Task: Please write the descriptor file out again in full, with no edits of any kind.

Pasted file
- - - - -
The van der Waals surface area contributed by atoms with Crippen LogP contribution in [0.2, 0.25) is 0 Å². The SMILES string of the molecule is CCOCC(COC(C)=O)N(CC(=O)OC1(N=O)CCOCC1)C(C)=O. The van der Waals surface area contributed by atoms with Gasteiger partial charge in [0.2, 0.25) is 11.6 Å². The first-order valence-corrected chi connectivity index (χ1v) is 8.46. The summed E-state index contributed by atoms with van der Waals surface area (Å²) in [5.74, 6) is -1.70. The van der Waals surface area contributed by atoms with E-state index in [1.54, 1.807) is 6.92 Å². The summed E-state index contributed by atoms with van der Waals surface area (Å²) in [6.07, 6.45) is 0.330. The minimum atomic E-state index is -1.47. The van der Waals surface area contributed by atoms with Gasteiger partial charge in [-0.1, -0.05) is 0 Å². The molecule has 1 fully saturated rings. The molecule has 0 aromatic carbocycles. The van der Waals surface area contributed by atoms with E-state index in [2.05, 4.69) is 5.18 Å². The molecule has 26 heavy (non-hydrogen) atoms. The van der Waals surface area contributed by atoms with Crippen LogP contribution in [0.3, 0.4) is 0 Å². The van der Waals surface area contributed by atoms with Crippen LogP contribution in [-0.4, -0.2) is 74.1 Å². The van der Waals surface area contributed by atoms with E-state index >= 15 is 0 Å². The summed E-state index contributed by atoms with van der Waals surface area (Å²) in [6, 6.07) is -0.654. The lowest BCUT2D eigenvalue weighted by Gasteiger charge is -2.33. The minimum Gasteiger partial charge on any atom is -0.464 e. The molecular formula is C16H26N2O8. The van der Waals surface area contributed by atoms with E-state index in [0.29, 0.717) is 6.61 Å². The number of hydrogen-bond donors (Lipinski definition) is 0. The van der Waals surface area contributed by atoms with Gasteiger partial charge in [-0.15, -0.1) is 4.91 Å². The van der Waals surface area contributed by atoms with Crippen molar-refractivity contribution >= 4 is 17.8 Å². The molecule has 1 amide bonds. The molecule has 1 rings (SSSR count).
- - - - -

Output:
The van der Waals surface area contributed by atoms with Crippen LogP contribution in [0.2, 0.25) is 0 Å². The SMILES string of the molecule is CCOCC(COC(C)=O)N(CC(=O)OC1(N=O)CCOCC1)C(C)=O. The van der Waals surface area contributed by atoms with Gasteiger partial charge in [0.2, 0.25) is 11.6 Å². The first-order valence-corrected chi connectivity index (χ1v) is 8.46. The summed E-state index contributed by atoms with van der Waals surface area (Å²) in [5.74, 6) is -1.70. The van der Waals surface area contributed by atoms with E-state index in [1.54, 1.807) is 6.92 Å². The summed E-state index contributed by atoms with van der Waals surface area (Å²) in [6.07, 6.45) is 0.330. The minimum atomic E-state index is -1.47. The van der Waals surface area contributed by atoms with Gasteiger partial charge in [-0.1, -0.05) is 0 Å². The molecule has 1 fully saturated rings. The molecule has 0 aromatic carbocycles. The van der Waals surface area contributed by atoms with E-state index in [2.05, 4.69) is 5.18 Å². The molecule has 26 heavy (non-hydrogen) atoms. The van der Waals surface area contributed by atoms with Crippen LogP contribution in [0.3, 0.4) is 0 Å². The van der Waals surface area contributed by atoms with Crippen LogP contribution in [-0.4, -0.2) is 74.1 Å². The van der Waals surface area contributed by atoms with E-state index >= 15 is 0 Å². The summed E-state index contributed by atoms with van der Waals surface area (Å²) in [6, 6.07) is -0.654. The lowest BCUT2D eigenvalue weighted by Gasteiger charge is -2.33. The minimum Gasteiger partial charge on any atom is -0.464 e. The molecular formula is C16H26N2O8. The van der Waals surface area contributed by atoms with E-state index in [0.29, 0.717) is 6.61 Å². The number of hydrogen-bond donors (Lipinski definition) is 0. The van der Waals surface area contributed by atoms with Gasteiger partial charge in [-0.15, -0.1) is 4.91 Å². The van der Waals surface area contributed by atoms with Crippen molar-refractivity contribution >= 4 is 17.8 Å². The molecule has 1 amide bonds. The molecule has 1 rings (SSSR count).